Sunday 26 February 2023

Beautiful You - Chuck Palahniuk (2014)


Rating: Admirable

Palahniuk is known as a transgressional author, one who takes on taboo or controversial themes in a manner that pushes their boundaries to the extreme. Beautiful You is undoubtably thematically extreme, featuring weird sex, hyper capitalism and male emasculation. Penny Harrigan is the kind of female protagonist, hyperconscious and awkward, just getting by in corporate culture, who would helm an American sit-com across ten seasons, only learning her lessons in the last season. Only this is a Palahniuk novel and Harrigan ends up in the clutches of the worlds richest man, C. Linus Maxwell, who proceeds to experiment on her with an array of sex toys of his own devising. Harrigan is literally driven to life threatening physical extremes by his ministrations. At the same time she's drawn into the world of the super-rich and the attentions Maxwell's former sexual muses, a famous actress and a woman who has become the first female president of America. This is, at least initially, all quite entertaining stuff, especially as you anticipate what Maxwell's plans will do to society, virtually making men and their ineffectual penises and clumsy techniques, obsolete.

This does indeed occur (male obsolescence) and once Harrigan is freed from Maxwell's ministrations after a set amount of time (136 days), she realises just what trouble society is in as Maxwell's new line of sex toys takes the female population by storm. Maxwell is a true evil protagonist flexing his capitalist muscle. a walking cliche, but that's part of the point. In this regard the implacable logic of how he goes about his business in this age is high capitalism, surveillance capitalism and downright exploitative capitalism, really rings true. Harrigan's attempts to rectify the situation are entertaining enough, but about two thirds of the way through what was quite a good novel, things start to become slightly ridiculous, as Palahniuk turns up the dial of extremity. Beautiful You never promised to be an example of sober realism, but where the novel eventually goes to is absurd, particularly the denouement, which involves women driven to homelessness by their sex toy habits, a shotgun wedding, a naked sex guru from Tibet and death by a fiery flying dildo. This novel is a wild ride that fills in some time on the train-ride to work, but it also leaves you feeling a bit empty, kind like impulse buying, followed by buyers regret. Fortunately I didn't buy this novel, nor any sex toys.

Sunday 19 February 2023

A Moveable Feast - Ernest Hemingway (1964)


Rating: Excellent

I haven't read Hemingway for thirty years! I'm pleased that the book club has forced my hand in this case, as it has proved to be a most enjoyable read (most of the book club members concurred). Hemingway visited Paris in 1956 and recovered some storage trunks from the Hotel Ritz. Inside the trunks he found his journals written while living in Paris in the Twenties. He then pieced together A Moveable Feast as a memoir of that period before he died in 1961. It's fascinating reading, giving an evocative impression of life in Paris during a time when many artists from England, America and Europe lived in France due to the favourable exchange rate and its reputation as an artistic hub. Yet to pen a novel, Hemingway is making a transition from journalism to short-story writing. He rubs shoulders with an amazing array of important historical figures, such as James Joyce (who does not feature greatly in the memoir), Ezra Pound (who does), Ford Madox Ford, Gertrude Stein, Wyndham Lewis and most significantly, Scott and Zelda Fitzgerald. The three chapters that feature the Fitzgeralds make for intriguing reading. Hemingway paints a picture of Fitzgerald that is both critical and flattering. Hemingway, on the other hand, makes it known that he despises Zelda, labelling her as mad and jealous of Scott Fitzgerald's writing.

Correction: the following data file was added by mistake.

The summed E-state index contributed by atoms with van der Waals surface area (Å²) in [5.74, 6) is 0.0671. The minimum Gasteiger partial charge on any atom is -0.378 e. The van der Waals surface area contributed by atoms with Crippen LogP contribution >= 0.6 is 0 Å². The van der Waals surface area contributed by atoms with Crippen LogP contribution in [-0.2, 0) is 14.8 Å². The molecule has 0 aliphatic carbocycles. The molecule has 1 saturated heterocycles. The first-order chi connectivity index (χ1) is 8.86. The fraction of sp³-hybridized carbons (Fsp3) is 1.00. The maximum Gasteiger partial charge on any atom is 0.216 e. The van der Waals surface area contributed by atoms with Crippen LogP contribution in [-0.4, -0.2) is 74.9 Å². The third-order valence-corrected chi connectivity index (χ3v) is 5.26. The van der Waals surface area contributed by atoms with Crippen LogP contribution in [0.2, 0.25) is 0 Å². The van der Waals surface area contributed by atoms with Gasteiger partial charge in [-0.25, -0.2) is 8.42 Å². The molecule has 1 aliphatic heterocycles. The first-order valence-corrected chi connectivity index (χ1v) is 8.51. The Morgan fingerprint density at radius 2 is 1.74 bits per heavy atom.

Hemingway's life in Paris, and latterly for a brief period, Austria, is beautifully portrayed. The characters he interacts with are all rendered fully alive throughout. Interwar Paris was undoubtably a colourful time, but what really makes this book special is the quality and style of Hemingway's prose, something that he is still famous for (other than his apparent 'outdoors man ' machismo). His short, declarative sentences, pared back to the bone, are a pleasure to read. The fact that he talks about writing and trying to become a writer of fiction, rather than to continue as a journalist, makes reading A Moveable Feast all the more compelling. During the time that I haven't read any Hemingway, I've read some of his imitators, or at least those who were inspired by his style, such as Charles Bukowski. Finally reading him again makes me want to go right back to the Hemingway source and read some of his novels. A Movable Feast would make a fine introduction to his writing for those who have never read him, after all, it goes right back to a time when he was a struggling writer, swaying through the streets of Paris after a few too many wines, and associating with writers who had been published already. Now I truly know why Bukowski said that when he was on fire, Hemingway was simply untouchable.